We headed into the mountains for our next stop. Our site was the foot of Mt. Cook. It was cold and stormy, but we were warm and cozy in our KEA. The next day it was pouring down rain.

On a bridge near Mt Cook

We decided to take the hike up to Hooker Lake anyway. Granted we got soaked, but it was still a fun hike.

We made it too our next stop, which was Omaru, just in time to visit a site where you can witness Blue Penguins come to shore in groups of more than 50 and scramble up the beach and rocks to their homes. This species of penguin is the smallest in the world and only found in New Zealand and Australia. We didn’t camp in Omaru and pushed through to Denedin.

In Denedin we visited the local aquarium, a really cool museum (free), local yellow-eyed penguin beaches, and the New Zealand Sports Hall of Fame. At the hall we learned a lot about rugby and cricket. Go AllBlacks! To let you know how important sheep are to the culture there is a section in the hall for sheep shearing.

We made it to Curio Bay by nightfall.

Yellow-Eyed Penguin

Curio Bay stretched a couple of miles with empty beaches and a left to right break. Next door to Curio Bay was an interesting area, which is a Petrified Forest and yellow-eyed penguin nesting ground. The night we stayed happened to be the night of a full moon and we were lucky enough to enjoy a clear night with the moon over the bay. Sights like this are memorable.

Next stop for us was Milford Sound in the Fjordland National Park. I love saying the word fjordland. It just feels so good on the mouth. Try it and you won’t stop saying it all day.

Waterfall on Milford Sound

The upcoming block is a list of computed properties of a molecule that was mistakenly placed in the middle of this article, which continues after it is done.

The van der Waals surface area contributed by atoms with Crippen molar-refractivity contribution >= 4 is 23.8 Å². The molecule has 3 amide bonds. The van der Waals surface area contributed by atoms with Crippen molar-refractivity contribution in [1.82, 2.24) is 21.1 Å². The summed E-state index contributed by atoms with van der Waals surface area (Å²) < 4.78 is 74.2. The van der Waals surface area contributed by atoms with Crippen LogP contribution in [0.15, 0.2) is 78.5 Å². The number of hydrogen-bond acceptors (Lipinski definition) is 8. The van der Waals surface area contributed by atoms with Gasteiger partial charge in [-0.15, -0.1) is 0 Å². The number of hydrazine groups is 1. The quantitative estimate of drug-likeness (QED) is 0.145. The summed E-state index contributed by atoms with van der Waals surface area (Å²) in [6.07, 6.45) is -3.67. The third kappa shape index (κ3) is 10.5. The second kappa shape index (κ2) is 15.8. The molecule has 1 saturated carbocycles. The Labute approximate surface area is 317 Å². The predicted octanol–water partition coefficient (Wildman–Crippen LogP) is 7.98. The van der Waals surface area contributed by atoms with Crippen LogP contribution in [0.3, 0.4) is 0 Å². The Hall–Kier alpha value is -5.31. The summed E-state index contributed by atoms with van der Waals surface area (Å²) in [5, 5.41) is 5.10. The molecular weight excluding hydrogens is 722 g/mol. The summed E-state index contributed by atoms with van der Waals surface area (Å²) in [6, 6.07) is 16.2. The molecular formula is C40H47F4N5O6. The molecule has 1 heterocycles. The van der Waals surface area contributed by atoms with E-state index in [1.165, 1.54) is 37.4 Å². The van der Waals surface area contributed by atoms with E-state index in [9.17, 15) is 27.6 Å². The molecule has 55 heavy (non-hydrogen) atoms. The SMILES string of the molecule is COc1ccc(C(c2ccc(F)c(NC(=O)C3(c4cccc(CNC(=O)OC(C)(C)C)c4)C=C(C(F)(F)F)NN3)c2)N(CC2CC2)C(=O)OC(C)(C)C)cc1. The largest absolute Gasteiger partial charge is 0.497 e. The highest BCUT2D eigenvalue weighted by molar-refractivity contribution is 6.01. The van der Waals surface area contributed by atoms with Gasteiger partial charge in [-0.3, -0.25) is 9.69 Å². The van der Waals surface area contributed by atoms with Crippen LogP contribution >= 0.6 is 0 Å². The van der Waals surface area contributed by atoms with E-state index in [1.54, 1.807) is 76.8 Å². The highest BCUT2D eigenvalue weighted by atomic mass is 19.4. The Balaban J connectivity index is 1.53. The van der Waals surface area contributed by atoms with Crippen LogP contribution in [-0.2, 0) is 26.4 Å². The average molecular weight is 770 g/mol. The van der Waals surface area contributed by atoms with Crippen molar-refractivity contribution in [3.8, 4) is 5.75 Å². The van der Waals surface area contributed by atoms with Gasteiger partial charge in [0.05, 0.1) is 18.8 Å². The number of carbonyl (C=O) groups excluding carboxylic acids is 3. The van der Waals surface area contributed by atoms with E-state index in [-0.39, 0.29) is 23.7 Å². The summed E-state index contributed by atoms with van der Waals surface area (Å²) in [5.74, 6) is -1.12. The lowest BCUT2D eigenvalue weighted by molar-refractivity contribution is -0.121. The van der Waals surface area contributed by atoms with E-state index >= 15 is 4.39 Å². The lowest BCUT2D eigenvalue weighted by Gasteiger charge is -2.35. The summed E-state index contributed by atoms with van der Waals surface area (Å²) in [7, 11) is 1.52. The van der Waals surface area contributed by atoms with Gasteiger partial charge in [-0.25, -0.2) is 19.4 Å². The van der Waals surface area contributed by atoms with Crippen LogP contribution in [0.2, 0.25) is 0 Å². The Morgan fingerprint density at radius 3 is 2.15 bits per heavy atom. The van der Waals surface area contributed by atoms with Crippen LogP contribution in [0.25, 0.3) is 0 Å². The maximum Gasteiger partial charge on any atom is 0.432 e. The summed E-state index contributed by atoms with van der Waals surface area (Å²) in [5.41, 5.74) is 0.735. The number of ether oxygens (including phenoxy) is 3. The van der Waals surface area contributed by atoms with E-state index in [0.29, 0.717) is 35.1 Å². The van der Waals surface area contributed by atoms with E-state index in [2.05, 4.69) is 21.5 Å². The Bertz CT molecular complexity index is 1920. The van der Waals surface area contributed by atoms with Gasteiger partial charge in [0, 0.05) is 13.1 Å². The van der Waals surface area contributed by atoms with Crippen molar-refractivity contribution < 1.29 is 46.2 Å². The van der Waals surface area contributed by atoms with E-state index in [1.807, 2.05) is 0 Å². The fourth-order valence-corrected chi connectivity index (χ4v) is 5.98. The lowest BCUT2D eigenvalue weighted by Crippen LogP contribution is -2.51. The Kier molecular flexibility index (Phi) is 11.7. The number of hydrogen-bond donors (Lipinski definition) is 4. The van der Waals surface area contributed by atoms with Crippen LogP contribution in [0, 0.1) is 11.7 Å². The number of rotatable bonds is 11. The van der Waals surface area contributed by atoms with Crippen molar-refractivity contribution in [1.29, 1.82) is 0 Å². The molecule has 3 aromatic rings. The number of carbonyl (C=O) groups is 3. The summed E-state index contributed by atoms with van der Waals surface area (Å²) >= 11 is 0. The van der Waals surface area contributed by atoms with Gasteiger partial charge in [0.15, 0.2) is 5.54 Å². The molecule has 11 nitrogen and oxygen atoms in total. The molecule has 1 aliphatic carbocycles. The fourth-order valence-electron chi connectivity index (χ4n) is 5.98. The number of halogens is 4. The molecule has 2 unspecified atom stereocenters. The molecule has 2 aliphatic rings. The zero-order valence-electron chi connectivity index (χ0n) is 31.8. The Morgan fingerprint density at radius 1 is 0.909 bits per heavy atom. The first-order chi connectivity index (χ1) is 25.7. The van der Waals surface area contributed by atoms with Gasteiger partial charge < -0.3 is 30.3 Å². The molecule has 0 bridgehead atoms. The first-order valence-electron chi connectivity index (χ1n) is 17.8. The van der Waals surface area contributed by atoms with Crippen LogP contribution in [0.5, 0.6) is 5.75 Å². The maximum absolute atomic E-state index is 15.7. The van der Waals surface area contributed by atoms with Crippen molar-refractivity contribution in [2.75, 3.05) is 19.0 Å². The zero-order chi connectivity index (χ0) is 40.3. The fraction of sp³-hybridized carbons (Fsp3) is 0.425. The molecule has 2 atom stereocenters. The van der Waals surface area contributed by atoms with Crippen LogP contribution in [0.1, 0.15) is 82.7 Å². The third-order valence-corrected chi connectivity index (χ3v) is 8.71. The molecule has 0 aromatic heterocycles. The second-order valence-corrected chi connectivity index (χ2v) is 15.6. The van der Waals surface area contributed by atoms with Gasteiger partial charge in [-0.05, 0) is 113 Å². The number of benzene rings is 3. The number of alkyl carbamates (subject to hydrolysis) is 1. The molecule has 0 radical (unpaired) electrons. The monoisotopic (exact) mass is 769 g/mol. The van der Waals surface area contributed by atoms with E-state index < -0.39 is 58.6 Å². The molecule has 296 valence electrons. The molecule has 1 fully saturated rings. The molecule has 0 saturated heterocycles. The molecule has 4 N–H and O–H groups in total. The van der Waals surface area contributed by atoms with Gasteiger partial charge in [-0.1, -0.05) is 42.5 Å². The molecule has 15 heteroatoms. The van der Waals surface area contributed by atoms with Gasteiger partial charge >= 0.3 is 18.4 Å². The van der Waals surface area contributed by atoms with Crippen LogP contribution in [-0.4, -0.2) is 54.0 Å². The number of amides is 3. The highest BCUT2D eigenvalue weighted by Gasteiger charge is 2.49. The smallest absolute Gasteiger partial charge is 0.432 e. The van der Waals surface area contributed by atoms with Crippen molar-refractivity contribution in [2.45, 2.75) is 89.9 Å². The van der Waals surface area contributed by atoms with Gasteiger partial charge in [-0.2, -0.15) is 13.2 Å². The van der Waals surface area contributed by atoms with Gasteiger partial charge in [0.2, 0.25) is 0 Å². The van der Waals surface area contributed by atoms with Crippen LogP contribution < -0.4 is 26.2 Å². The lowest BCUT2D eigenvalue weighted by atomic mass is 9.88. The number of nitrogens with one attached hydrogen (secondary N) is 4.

Milford Sound was a beautiful place to visit but I think the drive to get there was even more spectacular. Every bend in the road led to more ohhhs and awwws. To make things more interesting we did a bunch of geocahes on route to the sound. This is always a fun distraction for the kids.

Adrenaline was on the menu at our next destination. Queenstown is the home of adventure sports and we were ready to tackle a few. Our biggest dilemma came in the form of when to celebrate Thanksgiving seeing that we were one day ahead of the United States. We settled on a date and named it ‘Adrenaline Day’. First, we headed to the boat launch to take a jet boat ride down the Shotover River. High speeds and many 360-degree spins later we were back in town and headed to the Kawarau Bridge for the big thrill. Standing 43 meters above the river is the first bungee jumping platform in the world.

Daredevils

Alex, Tyler, Amy, and myself accepted the challenge and took the leap. I even went for the head-dunking version. What a rush! It was one of the coolest things I have ever done.  That night we eat Thanksgiving out of the camper with stuffing, potatoes, chicken (no turkey available), deviled eggs, and rolls. All I have to say is that Amy is awesome!

The next day we drove over the hills and came to Lake Wanaka. The kids were excited because we stayed at a park with a pool, trampolines, and a DVD collection. Outside of Lake Wanaka we went on one of the best hikes I have ever been on to a place called Rob Roy Glacier.  At the glacier it was almost a surrealistic atmosphere. There were tons of waterfalls and a huge glacier coming off the mountain.